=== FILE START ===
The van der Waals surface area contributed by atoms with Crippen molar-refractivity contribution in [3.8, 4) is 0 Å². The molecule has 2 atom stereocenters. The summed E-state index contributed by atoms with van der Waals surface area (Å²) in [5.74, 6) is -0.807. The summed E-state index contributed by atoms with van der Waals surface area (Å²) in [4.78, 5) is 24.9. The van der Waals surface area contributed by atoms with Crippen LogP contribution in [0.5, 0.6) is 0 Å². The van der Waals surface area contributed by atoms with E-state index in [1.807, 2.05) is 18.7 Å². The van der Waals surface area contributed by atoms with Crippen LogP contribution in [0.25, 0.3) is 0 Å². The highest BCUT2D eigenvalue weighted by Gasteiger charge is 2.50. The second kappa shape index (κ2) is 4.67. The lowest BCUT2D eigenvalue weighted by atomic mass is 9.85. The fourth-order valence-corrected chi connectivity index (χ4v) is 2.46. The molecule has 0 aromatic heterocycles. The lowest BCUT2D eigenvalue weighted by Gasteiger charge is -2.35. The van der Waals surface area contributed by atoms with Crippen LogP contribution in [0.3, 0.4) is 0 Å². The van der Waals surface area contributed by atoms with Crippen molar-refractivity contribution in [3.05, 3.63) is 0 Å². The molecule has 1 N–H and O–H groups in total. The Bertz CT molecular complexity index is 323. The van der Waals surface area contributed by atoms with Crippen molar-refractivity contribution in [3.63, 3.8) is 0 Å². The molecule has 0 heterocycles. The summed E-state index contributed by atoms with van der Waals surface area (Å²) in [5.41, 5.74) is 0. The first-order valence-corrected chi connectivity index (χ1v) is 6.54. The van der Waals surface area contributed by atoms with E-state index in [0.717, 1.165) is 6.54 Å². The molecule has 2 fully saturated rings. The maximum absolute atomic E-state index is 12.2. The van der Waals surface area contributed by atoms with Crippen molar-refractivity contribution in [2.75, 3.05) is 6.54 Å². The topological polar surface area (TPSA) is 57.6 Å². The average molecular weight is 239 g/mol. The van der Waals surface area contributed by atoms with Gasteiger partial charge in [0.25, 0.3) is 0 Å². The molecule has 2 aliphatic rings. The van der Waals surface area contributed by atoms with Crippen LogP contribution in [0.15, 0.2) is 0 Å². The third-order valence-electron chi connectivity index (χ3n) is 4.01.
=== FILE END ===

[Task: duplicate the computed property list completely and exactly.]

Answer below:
The van der Waals surface area contributed by atoms with Crippen molar-refractivity contribution in [3.8, 4) is 0 Å². The molecule has 2 atom stereocenters. The summed E-state index contributed by atoms with van der Waals surface area (Å²) in [5.74, 6) is -0.807. The summed E-state index contributed by atoms with van der Waals surface area (Å²) in [4.78, 5) is 24.9. The van der Waals surface area contributed by atoms with Crippen LogP contribution in [0.5, 0.6) is 0 Å². The van der Waals surface area contributed by atoms with E-state index in [1.807, 2.05) is 18.7 Å². The van der Waals surface area contributed by atoms with Crippen LogP contribution in [0.25, 0.3) is 0 Å². The highest BCUT2D eigenvalue weighted by Gasteiger charge is 2.50. The second kappa shape index (κ2) is 4.67. The lowest BCUT2D eigenvalue weighted by atomic mass is 9.85. The fourth-order valence-corrected chi connectivity index (χ4v) is 2.46. The molecule has 0 aromatic heterocycles. The lowest BCUT2D eigenvalue weighted by Gasteiger charge is -2.35. The van der Waals surface area contributed by atoms with Crippen LogP contribution in [0.3, 0.4) is 0 Å². The van der Waals surface area contributed by atoms with Crippen molar-refractivity contribution in [3.05, 3.63) is 0 Å². The molecule has 1 N–H and O–H groups in total. The Bertz CT molecular complexity index is 323. The van der Waals surface area contributed by atoms with Crippen molar-refractivity contribution in [3.63, 3.8) is 0 Å². The molecule has 0 heterocycles. The summed E-state index contributed by atoms with van der Waals surface area (Å²) in [5.41, 5.74) is 0. The first-order valence-corrected chi connectivity index (χ1v) is 6.54. The van der Waals surface area contributed by atoms with E-state index in [0.717, 1.165) is 6.54 Å². The molecule has 2 fully saturated rings. The maximum absolute atomic E-state index is 12.2. The van der Waals surface area contributed by atoms with Crippen molar-refractivity contribution in [2.75, 3.05) is 6.54 Å². The topological polar surface area (TPSA) is 57.6 Å². The average molecular weight is 239 g/mol. The van der Waals surface area contributed by atoms with Gasteiger partial charge in [0.25, 0.3) is 0 Å². The molecule has 2 aliphatic rings. The van der Waals surface area contributed by atoms with Crippen LogP contribution in [0.15, 0.2) is 0 Å². The third-order valence-electron chi connectivity index (χ3n) is 4.01.